US cereal giant Kellogg has announced it will be adopting colour coded front of pack nutrition labelling on around 80% of its UK breakfast products.
It will apply the scheme to labels on cereals including Special K, Coco Pops, Crunchy Nut, Corn Flakes, Rice Krispies and Frosties.
Shoppers will start to see the new labels appear from January, with all packs changed by early 2020.
Multilingual boxes shared across a number of European countries, where colour coded labels are not well-known, will not carry the new design. This means around 80% of Kellogg’s cereals on sale in the UK and Ireland will have colour labelling on the boxes.
Colour coding grades health-impact ingredients such as sugar, with red suggesting a high content level and green a low one.
Oli Morton, managing director for Kellogg’s UK operations, said: “Following our announcement late last year to overhaul our cereal in the UK we are now following that up with a new and modern Kellogg pack redesign in 2019.
“As part of this we decided to review our front of pack labelling as for more than a decade we have had black and white icons on the front of our packs. So we surveyed 2,000 people in Britain to ask them about their attitudes towards labelling and what we should do.
“Put simply they said we should change and move to a full colour solution as they want help making healthy decisions, we’ve listened and now we’re acting.”
Kellogg points out its decision to change its front of pack labels comes on the back of work by the business to overhaul its breakfast cereals. This includes reducing sugar by 40% in Coco Pops cereal and 20% in Rice Krispies cereal, the removal of artificial colours and the launch of no added sugar and vegan-friendly foods.
The decision to introduce a front-of-pack traffic light-style labelling system on its UK products has been applauded by the UK government’s health body and campaigners.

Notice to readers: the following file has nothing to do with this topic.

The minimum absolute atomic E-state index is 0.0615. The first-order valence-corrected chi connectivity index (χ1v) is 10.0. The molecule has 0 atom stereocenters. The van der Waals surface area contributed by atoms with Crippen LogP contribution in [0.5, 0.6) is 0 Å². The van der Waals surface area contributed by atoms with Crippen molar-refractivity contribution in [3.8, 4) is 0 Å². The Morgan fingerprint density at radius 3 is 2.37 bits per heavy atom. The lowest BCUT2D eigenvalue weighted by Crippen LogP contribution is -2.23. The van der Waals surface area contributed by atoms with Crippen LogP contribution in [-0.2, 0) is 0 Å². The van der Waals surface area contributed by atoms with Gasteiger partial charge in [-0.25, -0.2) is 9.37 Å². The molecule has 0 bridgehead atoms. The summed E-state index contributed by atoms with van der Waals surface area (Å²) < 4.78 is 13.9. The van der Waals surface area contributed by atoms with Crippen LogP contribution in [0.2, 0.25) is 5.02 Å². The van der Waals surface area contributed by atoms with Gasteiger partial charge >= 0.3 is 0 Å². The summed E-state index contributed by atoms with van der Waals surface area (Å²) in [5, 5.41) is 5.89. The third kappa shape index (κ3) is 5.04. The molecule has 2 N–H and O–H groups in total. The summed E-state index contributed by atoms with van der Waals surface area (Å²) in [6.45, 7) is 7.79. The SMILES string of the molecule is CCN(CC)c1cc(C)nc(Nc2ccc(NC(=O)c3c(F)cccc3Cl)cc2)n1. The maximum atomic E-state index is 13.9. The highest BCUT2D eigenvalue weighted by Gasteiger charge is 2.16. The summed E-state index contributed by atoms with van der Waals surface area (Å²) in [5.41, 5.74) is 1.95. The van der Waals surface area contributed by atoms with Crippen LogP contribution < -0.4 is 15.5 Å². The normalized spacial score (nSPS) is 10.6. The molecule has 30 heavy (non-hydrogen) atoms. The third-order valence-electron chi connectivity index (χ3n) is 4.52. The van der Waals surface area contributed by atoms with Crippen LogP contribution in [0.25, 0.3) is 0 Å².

Dr Alison Tedstone, chief nutritionist at the Government’s Public Health England body, said: “Clear information is the foundation of healthy choices, so we’re pleased that Kellogg is adding traffic lights to its front-of-pack labelling.
“This announcement highlights the importance of helping consumers to make informed choices and we hope other companies will follow suit”.
Kawther Hashem, a researcher at campaign group Action on Sugar, did express some misgivings. “We are pleased Kellogg is adopting the colour coded front pack labelling in the UK. However, we are concerned the new design will not apply to 20% of products.
“Mandatory colour-coded labels are one of the most effective ways to communicate nutrition information for fat, salt, sugar and calories. This would ensure companies are held accountable which would drive reformulation and healthier product development.”
Dr Linda Greenwall of the Dental Wellness Trust, added: “At a time when a record number of youngsters are being admitted to hospital to have their teeth extracted at a cost of more than GBP36m to the NHS, we welcome this news as a small step in the right direction and urge all food and drink manufacturers to follow Kellogg UK’s lead.
“One of the main reasons for tooth decay in children is largely because food and drink products are packed with unnecessary sugar and this is unacceptable.”